GOH: The Virgin Mary Had a Baby Boy

Let’s mark Christmas Eve this year with a carol that I’ve never heard performed in a fundamentalist church. (or at least not one in this country).

I appreciate one thing about my West Indian upbringing and that is the simple lesson that if your song is about something joyful it should SOUND and LOOK joyful. It would seem obvious but it’s something so often missed in the music debate.

32 thoughts on “GOH: The Virgin Mary Had a Baby Boy”

  1. My dad had this on a Bill Gaither album when I was a kid. I like the song and enjoyed this arrangement.
    Thanks, Darrell, and you are right. Happy themes should sound joyful.

  2. This carol is so darn happy and upbeat you can’t help but join in.

    So I can see why it’s not a common song in fundamental churches. I mean, that’s quite a pronounced rhythm they’re rocking there. It’s only a matter of time before they got drums involved.

  3. My Christian school is one of the BJU-feeders, & we sang this at one of our Christmas concerts (in the church auditorium, no less).

    Our director spent a loooong time trying to get us to feel the rhythm & look happy. But we had to stand perfectly still & not bob or sway. It is very difficult to “feel the rhythm” on the inside & not let it come through your body.

  4. Fundies are scared that if someone sways to the music and looks happy it might appear sexual.

    Makes me recall the old saw about Why Fundies don’t do it standing up. It might lead to dancing.

  5. I’ve never heard that carol before, but I really like it. No wonder Fundies don’t sing it much–there’s way too much joy happening there.

    Merry Christmas, everybody!

  6. We sang this song in choir at my fundie church. However it wasn’t quite that joyful. Unless you count the sound of squeezing out a turd a day after a cheese casserole fellowship in the church basement joyful.

  7. I actually heard this song performed by the choir as part of the Christmas program at Trinity Baptist in Jacksonville , FL back when Bob Gray was still the pastor. I enjoyed the song then (first time I had ever heard it) and I still enjoy it now. 😀

  8. My fundy ex-circle didn’t celebrate Christmas officially, but I’ve accompanied several godless public school choirs as they’ve sung this.

  9. I first heard this carol when I bought the Kings’ Singers Christmas album (a cassette tape!) when I was a student at BJU. Very joyful!

        1. Cool. That was my second attempt at college. Six years out of High School and three years of marriage helped me mature enough to succeed my second try. One of these days I’ll go back, but two Fundy U attendances is enough. Next will be somewhere else.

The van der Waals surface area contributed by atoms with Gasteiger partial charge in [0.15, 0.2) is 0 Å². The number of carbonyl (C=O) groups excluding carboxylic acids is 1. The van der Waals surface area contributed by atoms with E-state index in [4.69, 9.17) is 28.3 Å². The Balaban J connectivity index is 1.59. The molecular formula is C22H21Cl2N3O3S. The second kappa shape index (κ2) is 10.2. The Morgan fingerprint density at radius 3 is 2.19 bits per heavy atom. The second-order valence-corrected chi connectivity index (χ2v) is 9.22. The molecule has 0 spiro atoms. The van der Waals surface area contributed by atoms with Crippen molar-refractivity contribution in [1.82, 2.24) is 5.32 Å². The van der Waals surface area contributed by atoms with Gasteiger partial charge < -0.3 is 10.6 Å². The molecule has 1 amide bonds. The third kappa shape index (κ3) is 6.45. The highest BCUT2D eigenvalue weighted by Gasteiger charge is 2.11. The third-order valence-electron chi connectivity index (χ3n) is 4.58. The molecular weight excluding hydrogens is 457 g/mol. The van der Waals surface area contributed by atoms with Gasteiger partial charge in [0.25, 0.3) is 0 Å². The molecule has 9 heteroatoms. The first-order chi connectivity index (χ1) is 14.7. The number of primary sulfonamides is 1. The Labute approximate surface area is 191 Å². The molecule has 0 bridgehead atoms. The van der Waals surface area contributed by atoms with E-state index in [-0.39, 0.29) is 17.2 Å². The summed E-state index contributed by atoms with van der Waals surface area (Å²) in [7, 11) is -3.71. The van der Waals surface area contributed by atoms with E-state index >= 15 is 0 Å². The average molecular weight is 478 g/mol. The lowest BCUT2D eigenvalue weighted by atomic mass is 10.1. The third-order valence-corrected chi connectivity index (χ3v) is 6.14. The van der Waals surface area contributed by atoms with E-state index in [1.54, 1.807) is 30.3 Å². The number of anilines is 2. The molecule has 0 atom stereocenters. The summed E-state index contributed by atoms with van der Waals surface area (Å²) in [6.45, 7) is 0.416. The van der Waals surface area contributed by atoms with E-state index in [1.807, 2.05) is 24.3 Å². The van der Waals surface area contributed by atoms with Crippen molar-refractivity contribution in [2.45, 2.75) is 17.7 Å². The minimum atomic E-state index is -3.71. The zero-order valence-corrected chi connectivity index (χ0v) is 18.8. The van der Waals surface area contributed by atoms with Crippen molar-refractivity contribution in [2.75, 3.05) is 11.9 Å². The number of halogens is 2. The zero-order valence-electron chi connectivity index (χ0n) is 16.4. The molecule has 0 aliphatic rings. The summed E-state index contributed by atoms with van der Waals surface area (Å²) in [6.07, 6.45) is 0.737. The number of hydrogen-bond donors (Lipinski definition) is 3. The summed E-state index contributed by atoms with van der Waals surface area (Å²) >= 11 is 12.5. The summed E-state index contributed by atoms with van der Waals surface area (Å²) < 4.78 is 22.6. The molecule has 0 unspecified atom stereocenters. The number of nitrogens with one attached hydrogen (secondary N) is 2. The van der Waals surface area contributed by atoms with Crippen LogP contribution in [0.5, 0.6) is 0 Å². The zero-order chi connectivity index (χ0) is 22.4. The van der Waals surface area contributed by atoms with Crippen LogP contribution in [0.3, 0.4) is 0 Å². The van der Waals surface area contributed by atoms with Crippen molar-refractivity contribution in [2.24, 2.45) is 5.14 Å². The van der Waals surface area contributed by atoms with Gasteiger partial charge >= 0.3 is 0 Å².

I enjoyed the King’s Singers a lot. I still remember they did a Count Basie number, and Jr. felt he had to explain it. It was probably one I had heard growing up and may have had on vinyl back at the house in Taylors!

  10. This was part of Grace Community Church’s Christmas Concert. Some would consider JMac a fundie (but the hardcore fundies would take issue with that).

  11. George Beverly Shea used to perform a song that would have made Maria from Sound of Music slit her wrists in utter despair. To call it funereal was a gross understatement. The name of the song? “Happy Day.” Talk about irony. Maybe he should have spent some time in the West Indies.

    1. Is it, “Oh, happy day, that fixed my choice, on Thee, my Savior and my God! Oh, may this longing heart rejoice to tell its raptures all abroad”? That one has a less than thrilling tune.

  12. Every church needs some oldster dudes knocking out the low notes. I believe that’s how the old muppets were originally envisioned.

  13. I love this song! It really is such a joyful celebration. One thing I have always enjoyed about Gaither quartets and now their get-together specials–they are visibly happy to be worshiping in song. I don’t always enjoy all the styles of gospel they sing, and sometimes they can get downright cheesy, but the joy they have and the enjoyment they are feeling at singing together to praise the Lord is palpable. And infectious.

  14. We used to sing this at the Christian primary school I went to in Trinidad. I didn’t know you were brought up in the WI? Which island?

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